Suffolk to vote on bill to require gas station signs for credit card prices

A Suffolk legislative committee Wednesday approved proposed legislation

A Suffolk legislative committee Wednesday approved proposed legislation to help consumers avoid excessive credit card prices at the gas pump in a split 4-2 vote, despite industry claims that the software the measure would require does not exist. Pictured is a Gulf Station in Brentwood on July 31, 2013. Photo Credit: Newsday / Thomas A. Ferrara

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A proposal to alert drivers in Suffolk to credit card prices for gasoline on dealers' roadside signs will go to the full county legislature Tuesday after the measure was voted out of the government operations committee Wednesday.

Sponsor Jay Schneiderman (I-Montauk), said the legislation is needed because consumers have been misled at some gas stations that charge credit prices from 98 cents to $1.30 per gallon more than the cash price.

"There's no question it's the right thing to do," said Schneiderman. "When you put $1 a gallon on top of the $4 you are paying, it adds up quickly."

Michael Watts, executive director of the Long Island Gasoline Dealers Association, called the measure an "unwarranted, unprecedented and perhaps unconstitutional" attempt to regulate gas prices and punish the industry. He predicted lawmakers would reject the proposal, as they did this spring in voting against a bill that would have required gas stations' automated pump displays to inform customers how much more they will pay per gallon. Customers would have been prompted about whether they wanted to proceed.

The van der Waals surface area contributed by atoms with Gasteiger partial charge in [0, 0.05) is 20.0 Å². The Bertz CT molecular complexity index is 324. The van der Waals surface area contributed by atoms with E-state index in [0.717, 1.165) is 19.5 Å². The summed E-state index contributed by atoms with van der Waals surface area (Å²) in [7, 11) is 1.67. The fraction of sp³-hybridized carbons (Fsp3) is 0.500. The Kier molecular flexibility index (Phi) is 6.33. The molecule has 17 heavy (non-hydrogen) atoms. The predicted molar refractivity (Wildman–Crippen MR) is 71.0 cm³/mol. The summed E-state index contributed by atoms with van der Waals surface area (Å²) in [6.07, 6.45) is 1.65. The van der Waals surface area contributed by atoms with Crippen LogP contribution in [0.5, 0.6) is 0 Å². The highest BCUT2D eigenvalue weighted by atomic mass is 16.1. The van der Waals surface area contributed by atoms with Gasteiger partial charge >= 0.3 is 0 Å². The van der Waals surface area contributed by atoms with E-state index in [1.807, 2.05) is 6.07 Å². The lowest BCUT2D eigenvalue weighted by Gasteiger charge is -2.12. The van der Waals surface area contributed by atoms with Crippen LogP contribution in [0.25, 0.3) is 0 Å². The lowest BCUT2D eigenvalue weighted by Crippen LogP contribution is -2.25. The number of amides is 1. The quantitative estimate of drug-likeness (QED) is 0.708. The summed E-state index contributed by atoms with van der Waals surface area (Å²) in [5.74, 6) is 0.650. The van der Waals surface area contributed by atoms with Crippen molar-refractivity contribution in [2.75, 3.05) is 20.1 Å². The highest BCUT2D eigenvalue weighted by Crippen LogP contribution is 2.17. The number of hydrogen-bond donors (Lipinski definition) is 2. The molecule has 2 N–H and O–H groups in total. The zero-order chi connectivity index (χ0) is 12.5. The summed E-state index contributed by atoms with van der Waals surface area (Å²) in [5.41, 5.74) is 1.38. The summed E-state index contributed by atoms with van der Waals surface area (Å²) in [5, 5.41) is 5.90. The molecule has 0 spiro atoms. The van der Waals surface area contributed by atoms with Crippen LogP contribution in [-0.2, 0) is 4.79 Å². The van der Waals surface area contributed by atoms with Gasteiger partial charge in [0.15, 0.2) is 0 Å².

The new measure would require stations to put the credit card gas price on large roadside signs next to cash prices if the difference is more than 5 percent.

Backers said the proposal would not affect most gasoline dealers because their credit and cash prices differ by less.

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Two committee Republicans, Thomas Cilmi and Kevin McCaffrey, opposed the bill because there already are signs at the pump telling consumers the cash and credit price. "When do we stop?" asked Cilmi. "Where does a personal responsibility begin?"

McCaffrey said county consumer affairs officials should go after the few dealers with unscrupulous business practices.

Sammy Chu, a top Bellone aide who oversees the consumer department, said such judgments are subjective and may be hard to prosecute.

Republicans failed in an effort to table the resolution Wednesday. Legis. Rob Calarco (D-Patchogue), who is undecided on the bill, proposed it be sent to the full legislature, without recommendation, and it passed the committee by a vote of 4-2.

Presiding Officer DuWayne Gregory (D-Amityville) said he backs the measure "because it improves awareness and is consumer friendly. On balance, that's the place to be."

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